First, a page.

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Physiol Behav. 2015 Feb;139:188-94. doi: 10.1016/j.physbeh.2014.10.032. Epub 2014 Nov 6.

Chronic exposure to low dose bacterial lipopolysaccharide inhibits leptin signaling in vagal afferent neurons.

Author information

1
Department of Anatomy, Physiology and Cell Biology, UC Davis School of Veterinary Medicine, Davis, CA 95616, USA.
2
Department of Anatomy, Physiology and Cell Biology, UC Davis School of Veterinary Medicine, Davis, CA 95616, USA. Electronic address: heraybould@ucdavis.edu.

Abstract

Bacterially derived factors are implicated in the causation and persistence of obesity. Ingestion of a high fat diet in rodents and obesity in human subjects is associated with chronic elevation of low plasma levels of lipopolysaccharide (LPS), a breakdown product of Gram-negative bacteria. The terminals of vagal afferent neurons are positioned within the gut mucosa to convey information from the gut to the brain to regulate food intake and are responsive to LPS. We hypothesized that chronic elevation of LPS could alter vagal afferent signaling. We surgically implanted osmotic mini-pumps that delivered a constant, low-dose of LPS into the intraperitoneal cavity of rats (12.5 μg/kg/hr for 6 weeks). LPS-treated rats developed hyperphagia and showed marked changes in vagal afferent neuron function. Chronic LPS treatment reduced vagal afferent leptin signaling, characterized by a decrease in leptin-induced STAT3 phosphorylation. In addition, LPS treatment decreased cholecystokinin-induced satiety. There was no alteration in leptin signaling in the hypothalamus. These findings offer a mechanism by which a change in gut microflora can promote hyperphagia, possibly leading to obesity.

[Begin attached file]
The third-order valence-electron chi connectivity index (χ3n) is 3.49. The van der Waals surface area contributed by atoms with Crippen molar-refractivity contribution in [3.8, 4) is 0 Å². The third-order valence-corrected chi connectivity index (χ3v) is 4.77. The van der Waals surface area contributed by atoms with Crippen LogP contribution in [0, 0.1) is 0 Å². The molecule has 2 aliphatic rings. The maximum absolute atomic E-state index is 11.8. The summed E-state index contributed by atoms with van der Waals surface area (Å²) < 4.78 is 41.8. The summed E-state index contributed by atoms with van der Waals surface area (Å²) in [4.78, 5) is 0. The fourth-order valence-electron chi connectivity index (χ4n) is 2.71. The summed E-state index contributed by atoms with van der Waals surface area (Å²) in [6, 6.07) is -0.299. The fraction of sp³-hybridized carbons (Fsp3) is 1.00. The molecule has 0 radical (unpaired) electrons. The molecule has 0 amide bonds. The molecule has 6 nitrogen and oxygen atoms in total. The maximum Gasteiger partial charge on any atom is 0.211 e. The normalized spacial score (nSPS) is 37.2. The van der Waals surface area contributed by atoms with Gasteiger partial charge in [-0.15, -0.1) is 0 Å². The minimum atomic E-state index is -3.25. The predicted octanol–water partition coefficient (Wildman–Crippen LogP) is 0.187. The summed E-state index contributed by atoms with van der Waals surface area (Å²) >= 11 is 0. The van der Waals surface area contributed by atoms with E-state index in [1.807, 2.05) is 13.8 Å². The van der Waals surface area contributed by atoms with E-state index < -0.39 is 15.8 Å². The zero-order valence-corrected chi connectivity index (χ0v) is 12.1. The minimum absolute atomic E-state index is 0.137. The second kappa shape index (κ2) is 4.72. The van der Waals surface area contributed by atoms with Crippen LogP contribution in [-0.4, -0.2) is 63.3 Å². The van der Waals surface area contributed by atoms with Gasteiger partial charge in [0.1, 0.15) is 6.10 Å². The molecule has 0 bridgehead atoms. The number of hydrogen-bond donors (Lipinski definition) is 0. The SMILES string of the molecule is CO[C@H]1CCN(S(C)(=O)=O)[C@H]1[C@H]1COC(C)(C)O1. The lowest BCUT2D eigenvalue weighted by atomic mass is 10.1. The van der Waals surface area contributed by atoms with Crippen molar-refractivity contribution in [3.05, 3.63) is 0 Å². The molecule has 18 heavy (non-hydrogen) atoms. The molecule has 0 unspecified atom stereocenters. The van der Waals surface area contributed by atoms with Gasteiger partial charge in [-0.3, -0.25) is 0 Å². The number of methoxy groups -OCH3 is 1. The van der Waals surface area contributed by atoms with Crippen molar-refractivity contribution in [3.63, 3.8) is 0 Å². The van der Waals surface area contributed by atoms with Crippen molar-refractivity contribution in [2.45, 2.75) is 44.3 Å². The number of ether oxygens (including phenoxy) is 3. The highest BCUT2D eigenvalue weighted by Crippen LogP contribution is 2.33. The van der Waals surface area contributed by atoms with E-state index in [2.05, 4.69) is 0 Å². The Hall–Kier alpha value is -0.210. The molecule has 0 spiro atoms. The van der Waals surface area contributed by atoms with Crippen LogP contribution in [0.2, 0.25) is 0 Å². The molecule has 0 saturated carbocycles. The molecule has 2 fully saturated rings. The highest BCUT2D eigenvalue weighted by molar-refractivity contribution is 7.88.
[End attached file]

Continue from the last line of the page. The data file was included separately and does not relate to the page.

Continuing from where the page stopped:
KEYWORDS:

Vagal afferent neurons; metabolic endotoxemia; suppressor of cytokine signaling 3; toll-like receptor 4

PMID:
25446227
PMCID:
PMC4523075
DOI:
10.1016/j.physbeh.2014.10.032
[Indexed for MEDLINE]
Free PMC Article

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